A Spark of Light

A Spark of Light


The Center for women's reproductive health offers a last chance at hope - but nobody ends up there by choice.

Its very existence is controversial, and to the demonstrators who barricade the building every day, the service it offers is no different from legalised murder.

Now life and death decisions are being made horrifyingly real: a lone protester with a gun has taken the staff, patients and visitors hostage.

Starting at the tensest moment in the negotiations for their release, A Spark of Light unravels backwards, revealing hour by urgent hour what brought each of these people - the gunman, the negotiator, the doctors, nurses and women who have come to them for treatment - to this point.

And certainties unwind as truths and secrets are peeled away, revealing the complexity of balancing the right to life with the right to choose.

Our Review

One thing I love about Jodi Picoult is her ability to examine a contentious subject from every angle without seeming to land on either side of the debate. In A Spark of Light she takes the very emotive topic of abortion. People clearly have very definite opinions on which side of the debate they fall and that makes it all the more admirable that she is able to clearly represent both sides.

The Center is a woman’s clinic where they can come to access reproductive services including abortion. On an average day the women and staff entering the clinic can expect to be met by protestors confronting them with signs and judgement. Today is not a normal day.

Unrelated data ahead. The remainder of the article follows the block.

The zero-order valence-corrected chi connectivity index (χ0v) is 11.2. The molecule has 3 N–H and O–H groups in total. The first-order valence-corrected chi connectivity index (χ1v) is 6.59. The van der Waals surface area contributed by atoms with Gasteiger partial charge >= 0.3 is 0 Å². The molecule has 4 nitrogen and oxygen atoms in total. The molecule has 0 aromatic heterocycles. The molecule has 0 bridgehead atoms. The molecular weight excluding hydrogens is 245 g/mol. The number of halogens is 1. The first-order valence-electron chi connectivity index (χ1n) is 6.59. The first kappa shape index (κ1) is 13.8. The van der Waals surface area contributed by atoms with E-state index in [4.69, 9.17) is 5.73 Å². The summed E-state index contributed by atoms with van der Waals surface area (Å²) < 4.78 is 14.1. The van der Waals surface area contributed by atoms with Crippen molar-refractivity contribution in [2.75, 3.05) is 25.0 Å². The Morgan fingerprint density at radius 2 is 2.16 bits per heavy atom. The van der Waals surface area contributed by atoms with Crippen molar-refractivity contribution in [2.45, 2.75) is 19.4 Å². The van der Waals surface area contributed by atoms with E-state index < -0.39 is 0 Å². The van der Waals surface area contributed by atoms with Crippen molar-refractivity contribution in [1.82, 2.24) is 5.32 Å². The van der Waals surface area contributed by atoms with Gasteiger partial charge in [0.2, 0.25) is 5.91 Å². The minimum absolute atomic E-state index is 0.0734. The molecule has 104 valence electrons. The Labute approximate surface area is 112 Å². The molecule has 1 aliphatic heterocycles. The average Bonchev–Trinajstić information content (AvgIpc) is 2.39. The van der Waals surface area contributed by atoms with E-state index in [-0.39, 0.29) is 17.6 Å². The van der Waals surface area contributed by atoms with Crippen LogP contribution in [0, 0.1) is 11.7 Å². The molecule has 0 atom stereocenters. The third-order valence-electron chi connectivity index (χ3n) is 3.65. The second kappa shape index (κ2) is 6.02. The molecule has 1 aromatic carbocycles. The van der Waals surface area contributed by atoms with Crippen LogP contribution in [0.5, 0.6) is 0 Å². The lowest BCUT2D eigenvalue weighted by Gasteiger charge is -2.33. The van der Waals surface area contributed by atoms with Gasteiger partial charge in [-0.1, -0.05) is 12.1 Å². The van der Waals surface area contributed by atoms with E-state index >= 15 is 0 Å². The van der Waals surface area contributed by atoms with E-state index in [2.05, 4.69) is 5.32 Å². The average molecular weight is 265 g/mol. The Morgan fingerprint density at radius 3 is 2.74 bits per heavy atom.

Late in the morning a gunman bursts in taking the staff and women hostage. Trapped inside is a whole host of characters including a young girl named Wren…the hostage negotiator’s teenage daughter.

Whichever side of the debate you fall on A Spark of Light poses difficult questions. When does the right to personhood begin? How do you balance the right of the pregnant woman with the right of the unborn child? What does it mean to be a good parent? These questions and many others are considered in this thought-provoking novel.

The Center is set is in Mississippi and was once one of many but restrictions over the years caused the other to close.

“The Center had suffered scars from the cuts of politicians and the barbs of protestors. It had licked its wounds and healed. At one point it had been called the Center for Women and Reproductive Health, but there were those who believed if you do not name a thing, it ceases to exist, and so its title was amputated, like a war injury.”

I liked that A Spark of Light began with the hostage situation and then went back in time to show how each of the people in the Center had ended up there. My favourite characters were probably Olive and Louie.

As usual this novel was very well researched, and I liked that the author included so many facts in the book although some of them may be a bit graphic for some readers, particularly those that include the process of the abortion.

This novel gave me food for thought particularly when thinking about the type of people who object to abortions and why they object and also the myriad of reason why women chose to have abortions. Also, questioning the way different states can differ so much in their laws around abortion.

“Perhaps the question wasn’t When does a foetus become a person? But When Does a woman stop being one.”

The author’s note at the end of the book contains some particularly interesting information on a topic of reproductive rights of women and efforts to curtail them – something which has been in the news a lot recently.

A Spark of Light is certainly worthwhile reading.


Our Final Rating...

Our Rating

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